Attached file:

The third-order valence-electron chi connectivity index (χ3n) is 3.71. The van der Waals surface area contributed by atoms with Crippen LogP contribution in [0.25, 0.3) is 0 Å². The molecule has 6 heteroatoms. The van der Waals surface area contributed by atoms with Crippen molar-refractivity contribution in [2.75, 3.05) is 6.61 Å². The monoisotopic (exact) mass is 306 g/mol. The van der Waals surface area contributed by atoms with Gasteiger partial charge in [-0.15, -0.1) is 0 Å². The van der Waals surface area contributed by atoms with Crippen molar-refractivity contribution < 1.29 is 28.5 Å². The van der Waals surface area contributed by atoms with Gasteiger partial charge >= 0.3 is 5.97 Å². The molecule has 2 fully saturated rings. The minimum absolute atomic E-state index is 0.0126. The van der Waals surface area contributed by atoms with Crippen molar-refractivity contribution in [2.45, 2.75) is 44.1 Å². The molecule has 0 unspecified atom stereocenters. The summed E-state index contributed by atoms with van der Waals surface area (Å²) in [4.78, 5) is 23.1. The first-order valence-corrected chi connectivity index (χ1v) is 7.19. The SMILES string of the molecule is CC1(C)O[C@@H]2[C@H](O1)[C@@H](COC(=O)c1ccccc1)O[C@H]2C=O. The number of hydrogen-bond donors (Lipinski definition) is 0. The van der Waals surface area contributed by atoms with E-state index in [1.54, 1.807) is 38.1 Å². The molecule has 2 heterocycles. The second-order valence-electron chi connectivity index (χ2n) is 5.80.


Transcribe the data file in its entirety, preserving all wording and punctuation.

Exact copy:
The third-order valence-electron chi connectivity index (χ3n) is 3.71. The van der Waals surface area contributed by atoms with Crippen LogP contribution in [0.25, 0.3) is 0 Å². The molecule has 6 heteroatoms. The van der Waals surface area contributed by atoms with Crippen molar-refractivity contribution in [2.75, 3.05) is 6.61 Å². The monoisotopic (exact) mass is 306 g/mol. The van der Waals surface area contributed by atoms with Gasteiger partial charge in [-0.15, -0.1) is 0 Å². The van der Waals surface area contributed by atoms with Crippen molar-refractivity contribution < 1.29 is 28.5 Å². The van der Waals surface area contributed by atoms with Gasteiger partial charge >= 0.3 is 5.97 Å². The molecule has 2 fully saturated rings. The minimum absolute atomic E-state index is 0.0126. The van der Waals surface area contributed by atoms with Crippen molar-refractivity contribution in [2.45, 2.75) is 44.1 Å². The molecule has 0 unspecified atom stereocenters. The summed E-state index contributed by atoms with van der Waals surface area (Å²) in [4.78, 5) is 23.1. The first-order valence-corrected chi connectivity index (χ1v) is 7.19. The SMILES string of the molecule is CC1(C)O[C@@H]2[C@H](O1)[C@@H](COC(=O)c1ccccc1)O[C@H]2C=O. The number of hydrogen-bond donors (Lipinski definition) is 0. The van der Waals surface area contributed by atoms with E-state index in [1.54, 1.807) is 38.1 Å². The molecule has 2 heterocycles. The second-order valence-electron chi connectivity index (χ2n) is 5.80.